At first it didn’t catch on, the majority of attending staff continued to say ‘nothing.’ I realized that the term was ingrained in their vocabulary, and that I needed allies in this effort to successfully flip the script. Before the next meeting, I shared my observation with three colleagues in separate disciplines. When they were called upon, they repeated after me, ‘we’re good.’
Just as my other colleagues had echoed the term ‘nothing’ in previous meetings, they started to echo the ‘we’re good’ update. This helped shift the overall tone of our morning meetings and they became more positive and uplifting.”
You can adopt a positive mindset by:
- Starting your day off by listing ten things you are grateful for
- Being conscious of the words and tone you use in everyday conversation
- Looking for ways to support and encourage others
- Giving yourself time to practice self-care and things that bring you joy
By intentionally bringing good habits into your life, you can help bring positivity to those who need it most.
Include a Trauma-Informed Mindset for an Impactful Integrated Experience
The Integrated Experience has the potential to help diminish the lasting harm done to others by including a trauma-informed care approach. Certified Instructor T.D. Loftus shared a few ways he has incorporated a trauma-informed care mindset to better support his patients and clients.
By adopting a trauma-informed mindset, you can develop meaningful connections with others and create a safe environment.
T.D. Loftus explained, “One way trauma-informed care can help is that it increases empathy and understanding. It helps people remain in their logical, rational brain instead of being pulled into our emotional one. Trauma-informed care also helps build trust in the relationship between the client and clinician. Clients with a history of trauma often do not have a history of strong or healthy relationships. But staff consistency and reliable care helps to create opportunities to begin to develop healthy relationships.”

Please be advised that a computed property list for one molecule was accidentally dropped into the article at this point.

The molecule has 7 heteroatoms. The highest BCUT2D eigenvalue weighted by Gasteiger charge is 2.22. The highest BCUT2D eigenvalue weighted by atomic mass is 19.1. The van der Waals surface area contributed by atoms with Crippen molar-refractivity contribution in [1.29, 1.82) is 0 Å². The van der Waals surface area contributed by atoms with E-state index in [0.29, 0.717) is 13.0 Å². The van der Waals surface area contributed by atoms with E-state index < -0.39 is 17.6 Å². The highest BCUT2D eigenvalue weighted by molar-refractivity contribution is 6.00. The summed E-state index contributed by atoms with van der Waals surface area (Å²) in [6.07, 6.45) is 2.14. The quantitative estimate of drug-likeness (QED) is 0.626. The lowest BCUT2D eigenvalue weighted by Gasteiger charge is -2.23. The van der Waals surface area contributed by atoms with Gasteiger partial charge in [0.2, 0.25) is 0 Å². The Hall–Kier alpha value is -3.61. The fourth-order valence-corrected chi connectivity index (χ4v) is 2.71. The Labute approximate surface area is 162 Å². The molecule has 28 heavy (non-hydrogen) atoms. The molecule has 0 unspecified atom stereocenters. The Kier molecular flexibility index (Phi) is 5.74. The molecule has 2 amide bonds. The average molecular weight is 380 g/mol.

T.D. Loftus takes a trauma-informed approach to CPI’s Crisis Development ModelSM to inform how he will use a trauma-informed approach to support his clients.
- A trauma-informed mindset gives you the tools to help another person identify and develop positive responses to their anxiety.
- A trauma-informed mindset equips you to see defensive behavior as trauma-reactive behavior, not deliberate outbursts.
- A trauma-informed mindset helps you discover triggers for a clients’ risk behavior by remaining rationally detached.
- A trauma-informed mindset paves the way for positive recovery during tension reduction.
It’s clear that our interactions with others have the ability to lower stress, reduce anxiety, and create environments of calm. By taking ownership of our own behaviors and understanding the various ways in which we can positively impact others, we can create more positive situations and reduce crisis escalation.
See how CPI training can help provide you and your staff with the skills to successfully implement positive Integrated Experience moments:
Originally published April 20, 2021.